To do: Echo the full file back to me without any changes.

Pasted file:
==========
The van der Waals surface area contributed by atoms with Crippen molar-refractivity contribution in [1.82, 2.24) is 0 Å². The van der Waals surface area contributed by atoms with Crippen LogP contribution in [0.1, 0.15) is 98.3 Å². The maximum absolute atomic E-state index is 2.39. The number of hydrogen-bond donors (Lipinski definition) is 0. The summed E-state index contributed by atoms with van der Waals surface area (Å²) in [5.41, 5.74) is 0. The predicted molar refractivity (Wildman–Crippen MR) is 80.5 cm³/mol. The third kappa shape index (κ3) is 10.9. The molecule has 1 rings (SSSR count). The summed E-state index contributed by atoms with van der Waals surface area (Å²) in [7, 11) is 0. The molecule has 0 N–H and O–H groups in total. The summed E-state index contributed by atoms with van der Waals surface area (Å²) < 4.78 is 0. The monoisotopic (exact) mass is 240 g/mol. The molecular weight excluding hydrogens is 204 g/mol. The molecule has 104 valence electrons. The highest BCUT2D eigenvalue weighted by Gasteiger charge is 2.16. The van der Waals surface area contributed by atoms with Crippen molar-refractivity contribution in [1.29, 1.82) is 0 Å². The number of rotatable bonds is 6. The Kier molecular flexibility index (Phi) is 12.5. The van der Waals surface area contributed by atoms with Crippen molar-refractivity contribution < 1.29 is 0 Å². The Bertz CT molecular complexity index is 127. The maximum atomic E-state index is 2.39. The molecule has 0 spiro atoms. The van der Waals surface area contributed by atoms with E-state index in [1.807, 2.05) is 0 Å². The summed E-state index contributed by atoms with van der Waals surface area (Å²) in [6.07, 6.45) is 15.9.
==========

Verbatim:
The van der Waals surface area contributed by atoms with Crippen molar-refractivity contribution in [1.82, 2.24) is 0 Å². The van der Waals surface area contributed by atoms with Crippen LogP contribution in [0.1, 0.15) is 98.3 Å². The maximum absolute atomic E-state index is 2.39. The number of hydrogen-bond donors (Lipinski definition) is 0. The summed E-state index contributed by atoms with van der Waals surface area (Å²) in [5.41, 5.74) is 0. The predicted molar refractivity (Wildman–Crippen MR) is 80.5 cm³/mol. The third kappa shape index (κ3) is 10.9. The molecule has 1 rings (SSSR count). The summed E-state index contributed by atoms with van der Waals surface area (Å²) in [7, 11) is 0. The molecule has 0 N–H and O–H groups in total. The summed E-state index contributed by atoms with van der Waals surface area (Å²) < 4.78 is 0. The monoisotopic (exact) mass is 240 g/mol. The molecular weight excluding hydrogens is 204 g/mol. The molecule has 104 valence electrons. The highest BCUT2D eigenvalue weighted by Gasteiger charge is 2.16. The van der Waals surface area contributed by atoms with Crippen molar-refractivity contribution in [1.29, 1.82) is 0 Å². The number of rotatable bonds is 6. The Kier molecular flexibility index (Phi) is 12.5. The van der Waals surface area contributed by atoms with Crippen molar-refractivity contribution < 1.29 is 0 Å². The Bertz CT molecular complexity index is 127. The maximum atomic E-state index is 2.39. The molecule has 0 spiro atoms. The van der Waals surface area contributed by atoms with E-state index in [1.807, 2.05) is 0 Å². The summed E-state index contributed by atoms with van der Waals surface area (Å²) in [6.07, 6.45) is 15.9.